In the run-up to back-to-school preparations, hybrid virtual classrooms are under the spotlight these days. More and more educational institutions are discovering the power and flexibility they offer academies, faculty and students. The Belgian university KU Leuven recently received the 'EUNIS Award for best overall AV-enabled Education Space 2020' from the European university association EUNIS. Its hybrid virtual classroom at the Kulak campus in Kortrijk uses Barco’s weConnect hybrid classroom.
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The idea behind hybrid classrooms is simple: depending on the circumstances, students can choose to attend lectures either physically in the room or remotely. This could be due to travel bans, ill health or working commitments. The participants – whether they are in the physical classroom or remote – can all seamlessly interact with each other, take part in the same polls and use the same whiteboard.
The context is that many people are finding that video-conferencing solutions such as Zoom or Teams can be handy in the short term but disorienting for some after a time. A recent article in the Financial Times talked of “Zoombies” – people that end up being troubled by the fact they constantly see others but are not actually with them. The tough reality is that just placing screens in a classroom does not necessarily make remote students feel they are part of the actual class. The danger is that after a while the remote students can suffer from feeling close but nonetheless distant.
As opposed to dedicated classroom solutions, many of the video-conferencing solutions out there reduce the human connection to a head on a screen. Some limit the number of people that can be seen on the screen - usually the ones that talk the most – and have limited interactive possibilities. This is not the best way to run classes.
Estella Griffioen is a consultant in educational innovation at the Inholland University of Applied Science in the Netherlands and owner of Didactivate, an educational advice and training consultancy. She has worked on a number of systems, including Barco’s weConnect. “The advantage of Barco’s hybrid virtual classroom is that you see all the faces,” she notes. “There are faculty members that will find this useful if they continue online teaching [after confinement], as they can see all the students and the students can see them in full. From a teacher’s perspective, they don’t have to sit in front of a computer and watch a small screen all day.”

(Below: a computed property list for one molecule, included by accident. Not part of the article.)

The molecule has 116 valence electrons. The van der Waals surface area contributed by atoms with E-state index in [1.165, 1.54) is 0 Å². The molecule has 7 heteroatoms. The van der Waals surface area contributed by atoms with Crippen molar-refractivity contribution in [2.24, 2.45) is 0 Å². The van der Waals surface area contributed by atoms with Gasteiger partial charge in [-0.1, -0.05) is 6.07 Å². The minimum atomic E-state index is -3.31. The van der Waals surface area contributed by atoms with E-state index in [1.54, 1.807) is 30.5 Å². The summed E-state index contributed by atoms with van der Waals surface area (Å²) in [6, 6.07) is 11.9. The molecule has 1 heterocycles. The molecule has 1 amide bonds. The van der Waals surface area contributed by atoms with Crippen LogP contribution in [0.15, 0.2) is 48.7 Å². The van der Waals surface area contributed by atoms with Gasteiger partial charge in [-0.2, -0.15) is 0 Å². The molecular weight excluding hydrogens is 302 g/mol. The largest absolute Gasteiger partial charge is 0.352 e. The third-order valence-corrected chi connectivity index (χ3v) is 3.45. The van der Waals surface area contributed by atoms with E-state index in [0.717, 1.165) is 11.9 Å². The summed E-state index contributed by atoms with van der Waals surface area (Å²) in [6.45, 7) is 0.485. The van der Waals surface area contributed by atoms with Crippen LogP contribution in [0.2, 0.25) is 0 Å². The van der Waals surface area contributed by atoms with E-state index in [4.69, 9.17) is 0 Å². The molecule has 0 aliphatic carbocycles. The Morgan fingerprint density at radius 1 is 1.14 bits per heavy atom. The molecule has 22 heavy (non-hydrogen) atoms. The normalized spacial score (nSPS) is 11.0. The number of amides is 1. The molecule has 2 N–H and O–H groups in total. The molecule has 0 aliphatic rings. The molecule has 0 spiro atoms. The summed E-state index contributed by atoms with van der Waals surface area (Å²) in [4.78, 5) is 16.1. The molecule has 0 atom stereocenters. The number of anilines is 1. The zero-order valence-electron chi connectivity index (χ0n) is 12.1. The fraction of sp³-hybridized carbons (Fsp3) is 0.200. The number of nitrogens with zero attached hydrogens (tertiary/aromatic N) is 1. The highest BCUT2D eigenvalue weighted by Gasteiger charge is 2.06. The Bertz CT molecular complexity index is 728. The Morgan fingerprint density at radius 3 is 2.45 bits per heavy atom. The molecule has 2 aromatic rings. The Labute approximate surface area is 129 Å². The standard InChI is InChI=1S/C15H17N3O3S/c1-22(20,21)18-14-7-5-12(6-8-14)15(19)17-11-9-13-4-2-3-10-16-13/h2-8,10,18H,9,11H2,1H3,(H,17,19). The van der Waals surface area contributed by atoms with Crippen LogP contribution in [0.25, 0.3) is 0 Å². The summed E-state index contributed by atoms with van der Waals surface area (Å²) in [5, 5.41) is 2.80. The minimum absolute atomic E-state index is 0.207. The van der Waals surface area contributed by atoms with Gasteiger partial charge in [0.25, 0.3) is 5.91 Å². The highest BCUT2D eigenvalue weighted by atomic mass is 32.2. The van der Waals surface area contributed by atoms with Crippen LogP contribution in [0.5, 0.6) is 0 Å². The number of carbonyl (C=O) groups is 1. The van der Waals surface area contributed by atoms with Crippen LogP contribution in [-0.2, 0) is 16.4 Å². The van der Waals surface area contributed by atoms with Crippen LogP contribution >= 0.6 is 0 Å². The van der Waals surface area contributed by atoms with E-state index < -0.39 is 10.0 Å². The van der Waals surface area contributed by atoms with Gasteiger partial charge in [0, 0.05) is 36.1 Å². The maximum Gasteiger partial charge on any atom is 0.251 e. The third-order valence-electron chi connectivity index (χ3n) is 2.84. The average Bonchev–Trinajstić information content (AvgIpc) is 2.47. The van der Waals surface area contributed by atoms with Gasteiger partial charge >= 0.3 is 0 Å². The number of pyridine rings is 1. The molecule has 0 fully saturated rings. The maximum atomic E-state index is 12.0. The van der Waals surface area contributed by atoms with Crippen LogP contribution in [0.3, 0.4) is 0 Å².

The fuller palette of interactive tools also ensures engagement for everyone, remote or otherwise. Teachers are in a natural teaching environment and can easily deploy single-question polls, split screens, silent questions, content sharing and an interactive whiteboard to keep the energy flowing. This means remote students are totally involved in the lesson and feel less distant.
The need for educational institutions to deal with tighter sanitary requirements is also driving some of the interest in both remote learning and hybrid virtual classes. More specifically, they enable greater flexibility when managing courses. It is now possible to reduce the number of people in the classroom to respect social distancing without disrupting the remote students’ agendas and while ensuring that they remain fully engaged in the actual lessons.